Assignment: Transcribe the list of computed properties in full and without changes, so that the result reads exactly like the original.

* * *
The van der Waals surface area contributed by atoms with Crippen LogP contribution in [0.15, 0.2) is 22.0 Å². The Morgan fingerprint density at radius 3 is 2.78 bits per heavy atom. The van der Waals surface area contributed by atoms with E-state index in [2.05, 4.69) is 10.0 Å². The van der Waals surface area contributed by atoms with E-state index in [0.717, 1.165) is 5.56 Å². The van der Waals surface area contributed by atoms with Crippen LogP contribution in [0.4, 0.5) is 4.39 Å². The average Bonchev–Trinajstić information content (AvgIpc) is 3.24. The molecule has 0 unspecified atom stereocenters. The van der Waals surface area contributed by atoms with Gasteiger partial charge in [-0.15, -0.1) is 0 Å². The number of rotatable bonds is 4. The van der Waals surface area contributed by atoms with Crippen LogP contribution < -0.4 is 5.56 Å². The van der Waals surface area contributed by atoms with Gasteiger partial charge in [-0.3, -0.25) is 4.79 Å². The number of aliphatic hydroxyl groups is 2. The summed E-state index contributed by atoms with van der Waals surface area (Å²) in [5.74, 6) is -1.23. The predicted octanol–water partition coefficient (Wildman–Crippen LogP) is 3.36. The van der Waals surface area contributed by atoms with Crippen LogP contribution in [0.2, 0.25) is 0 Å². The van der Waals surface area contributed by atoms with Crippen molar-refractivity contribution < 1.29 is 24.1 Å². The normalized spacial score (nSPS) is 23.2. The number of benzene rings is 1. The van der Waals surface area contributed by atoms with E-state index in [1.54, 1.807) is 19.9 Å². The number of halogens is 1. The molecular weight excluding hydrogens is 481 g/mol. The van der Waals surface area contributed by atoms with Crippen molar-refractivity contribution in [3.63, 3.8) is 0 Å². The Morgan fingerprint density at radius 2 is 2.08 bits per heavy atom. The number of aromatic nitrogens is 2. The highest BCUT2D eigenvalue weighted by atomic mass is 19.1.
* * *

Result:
The van der Waals surface area contributed by atoms with Crippen LogP contribution in [0.15, 0.2) is 22.0 Å². The Morgan fingerprint density at radius 3 is 2.78 bits per heavy atom. The van der Waals surface area contributed by atoms with E-state index in [2.05, 4.69) is 10.0 Å². The van der Waals surface area contributed by atoms with E-state index in [0.717, 1.165) is 5.56 Å². The van der Waals surface area contributed by atoms with Crippen LogP contribution in [0.4, 0.5) is 4.39 Å². The average Bonchev–Trinajstić information content (AvgIpc) is 3.24. The molecule has 0 unspecified atom stereocenters. The van der Waals surface area contributed by atoms with Gasteiger partial charge in [-0.15, -0.1) is 0 Å². The number of rotatable bonds is 4. The van der Waals surface area contributed by atoms with Crippen LogP contribution < -0.4 is 5.56 Å². The van der Waals surface area contributed by atoms with Gasteiger partial charge in [-0.3, -0.25) is 4.79 Å². The number of aliphatic hydroxyl groups is 2. The summed E-state index contributed by atoms with van der Waals surface area (Å²) in [5.74, 6) is -1.23. The predicted octanol–water partition coefficient (Wildman–Crippen LogP) is 3.36. The van der Waals surface area contributed by atoms with Crippen LogP contribution in [0.2, 0.25) is 0 Å². The van der Waals surface area contributed by atoms with Crippen molar-refractivity contribution < 1.29 is 24.1 Å². The normalized spacial score (nSPS) is 23.2. The number of benzene rings is 1. The van der Waals surface area contributed by atoms with E-state index in [1.54, 1.807) is 19.9 Å². The number of halogens is 1. The molecular weight excluding hydrogens is 481 g/mol. The van der Waals surface area contributed by atoms with Crippen molar-refractivity contribution in [3.63, 3.8) is 0 Å². The Morgan fingerprint density at radius 2 is 2.08 bits per heavy atom. The number of aromatic nitrogens is 2. The highest BCUT2D eigenvalue weighted by atomic mass is 19.1.